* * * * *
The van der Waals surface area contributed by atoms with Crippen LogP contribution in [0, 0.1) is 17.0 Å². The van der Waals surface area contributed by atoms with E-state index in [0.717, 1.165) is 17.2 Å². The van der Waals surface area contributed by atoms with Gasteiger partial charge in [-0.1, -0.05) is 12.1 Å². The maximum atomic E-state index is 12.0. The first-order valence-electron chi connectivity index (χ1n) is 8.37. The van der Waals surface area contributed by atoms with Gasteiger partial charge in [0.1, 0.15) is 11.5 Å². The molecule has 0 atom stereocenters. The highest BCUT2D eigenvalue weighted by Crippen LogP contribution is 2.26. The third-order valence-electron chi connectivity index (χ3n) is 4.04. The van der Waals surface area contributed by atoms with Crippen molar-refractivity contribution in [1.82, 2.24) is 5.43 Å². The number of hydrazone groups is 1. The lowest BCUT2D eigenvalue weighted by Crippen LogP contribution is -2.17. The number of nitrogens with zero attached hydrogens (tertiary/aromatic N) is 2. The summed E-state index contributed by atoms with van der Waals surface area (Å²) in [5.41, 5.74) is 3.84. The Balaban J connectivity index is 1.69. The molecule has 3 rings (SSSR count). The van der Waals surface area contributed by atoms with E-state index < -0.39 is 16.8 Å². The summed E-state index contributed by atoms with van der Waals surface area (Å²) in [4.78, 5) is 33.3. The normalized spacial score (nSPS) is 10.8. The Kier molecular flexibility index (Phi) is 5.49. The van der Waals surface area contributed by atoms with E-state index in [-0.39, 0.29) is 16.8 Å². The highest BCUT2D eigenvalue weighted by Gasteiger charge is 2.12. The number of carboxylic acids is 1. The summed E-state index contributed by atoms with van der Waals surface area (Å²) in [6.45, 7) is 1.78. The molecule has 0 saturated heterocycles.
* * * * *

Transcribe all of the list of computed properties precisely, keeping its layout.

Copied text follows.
The van der Waals surface area contributed by atoms with Crippen LogP contribution in [0, 0.1) is 17.0 Å². The van der Waals surface area contributed by atoms with E-state index in [0.717, 1.165) is 17.2 Å². The van der Waals surface area contributed by atoms with Gasteiger partial charge in [-0.1, -0.05) is 12.1 Å². The maximum atomic E-state index is 12.0. The first-order valence-electron chi connectivity index (χ1n) is 8.37. The van der Waals surface area contributed by atoms with Gasteiger partial charge in [0.1, 0.15) is 11.5 Å². The molecule has 0 atom stereocenters. The highest BCUT2D eigenvalue weighted by Crippen LogP contribution is 2.26. The third-order valence-electron chi connectivity index (χ3n) is 4.04. The van der Waals surface area contributed by atoms with Crippen molar-refractivity contribution in [1.82, 2.24) is 5.43 Å². The number of hydrazone groups is 1. The lowest BCUT2D eigenvalue weighted by Crippen LogP contribution is -2.17. The number of nitrogens with zero attached hydrogens (tertiary/aromatic N) is 2. The summed E-state index contributed by atoms with van der Waals surface area (Å²) in [5.41, 5.74) is 3.84. The Balaban J connectivity index is 1.69. The molecule has 3 rings (SSSR count). The van der Waals surface area contributed by atoms with E-state index < -0.39 is 16.8 Å². The summed E-state index contributed by atoms with van der Waals surface area (Å²) in [4.78, 5) is 33.3. The normalized spacial score (nSPS) is 10.8. The Kier molecular flexibility index (Phi) is 5.49. The van der Waals surface area contributed by atoms with E-state index in [-0.39, 0.29) is 16.8 Å². The highest BCUT2D eigenvalue weighted by Gasteiger charge is 2.12. The number of carboxylic acids is 1. The summed E-state index contributed by atoms with van der Waals surface area (Å²) in [6.45, 7) is 1.78. The molecule has 0 saturated heterocycles.